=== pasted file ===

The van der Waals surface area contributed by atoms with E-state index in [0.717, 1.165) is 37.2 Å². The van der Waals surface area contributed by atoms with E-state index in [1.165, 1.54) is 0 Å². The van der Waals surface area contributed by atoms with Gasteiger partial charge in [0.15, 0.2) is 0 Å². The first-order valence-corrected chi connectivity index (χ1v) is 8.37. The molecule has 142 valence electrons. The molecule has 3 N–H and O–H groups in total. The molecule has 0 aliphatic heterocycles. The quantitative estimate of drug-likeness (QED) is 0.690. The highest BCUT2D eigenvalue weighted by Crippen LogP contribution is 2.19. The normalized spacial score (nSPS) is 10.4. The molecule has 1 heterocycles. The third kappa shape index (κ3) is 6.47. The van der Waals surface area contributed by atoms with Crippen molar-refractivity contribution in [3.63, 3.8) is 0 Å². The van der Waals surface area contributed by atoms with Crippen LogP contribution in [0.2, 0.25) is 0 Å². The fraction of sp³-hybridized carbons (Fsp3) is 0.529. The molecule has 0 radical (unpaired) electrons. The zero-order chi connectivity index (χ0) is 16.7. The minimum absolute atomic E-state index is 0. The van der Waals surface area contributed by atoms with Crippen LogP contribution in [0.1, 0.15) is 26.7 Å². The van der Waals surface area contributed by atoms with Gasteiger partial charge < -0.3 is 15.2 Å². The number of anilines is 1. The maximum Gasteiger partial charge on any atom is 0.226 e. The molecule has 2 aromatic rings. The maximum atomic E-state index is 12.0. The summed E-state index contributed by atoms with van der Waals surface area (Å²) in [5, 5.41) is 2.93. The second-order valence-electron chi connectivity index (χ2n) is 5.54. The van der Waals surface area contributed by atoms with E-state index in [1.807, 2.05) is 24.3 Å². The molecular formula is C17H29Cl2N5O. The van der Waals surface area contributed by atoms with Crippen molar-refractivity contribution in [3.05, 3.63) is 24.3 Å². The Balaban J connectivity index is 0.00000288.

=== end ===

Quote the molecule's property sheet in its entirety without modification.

The van der Waals surface area contributed by atoms with E-state index in [0.717, 1.165) is 37.2 Å². The van der Waals surface area contributed by atoms with E-state index in [1.165, 1.54) is 0 Å². The van der Waals surface area contributed by atoms with Gasteiger partial charge in [0.15, 0.2) is 0 Å². The first-order valence-corrected chi connectivity index (χ1v) is 8.37. The molecule has 142 valence electrons. The molecule has 3 N–H and O–H groups in total. The molecule has 0 aliphatic heterocycles. The quantitative estimate of drug-likeness (QED) is 0.690. The highest BCUT2D eigenvalue weighted by Crippen LogP contribution is 2.19. The normalized spacial score (nSPS) is 10.4. The molecule has 1 heterocycles. The third kappa shape index (κ3) is 6.47. The van der Waals surface area contributed by atoms with Crippen molar-refractivity contribution in [3.63, 3.8) is 0 Å². The van der Waals surface area contributed by atoms with Crippen LogP contribution in [0.2, 0.25) is 0 Å². The fraction of sp³-hybridized carbons (Fsp3) is 0.529. The molecule has 0 radical (unpaired) electrons. The zero-order chi connectivity index (χ0) is 16.7. The minimum absolute atomic E-state index is 0. The van der Waals surface area contributed by atoms with Crippen LogP contribution in [0.1, 0.15) is 26.7 Å². The van der Waals surface area contributed by atoms with Gasteiger partial charge < -0.3 is 15.2 Å². The number of anilines is 1. The maximum Gasteiger partial charge on any atom is 0.226 e. The molecule has 2 aromatic rings. The maximum atomic E-state index is 12.0. The summed E-state index contributed by atoms with van der Waals surface area (Å²) in [5, 5.41) is 2.93. The second-order valence-electron chi connectivity index (χ2n) is 5.54. The van der Waals surface area contributed by atoms with E-state index in [1.807, 2.05) is 24.3 Å². The molecular formula is C17H29Cl2N5O. The van der Waals surface area contributed by atoms with Crippen molar-refractivity contribution in [3.05, 3.63) is 24.3 Å². The Balaban J connectivity index is 0.00000288.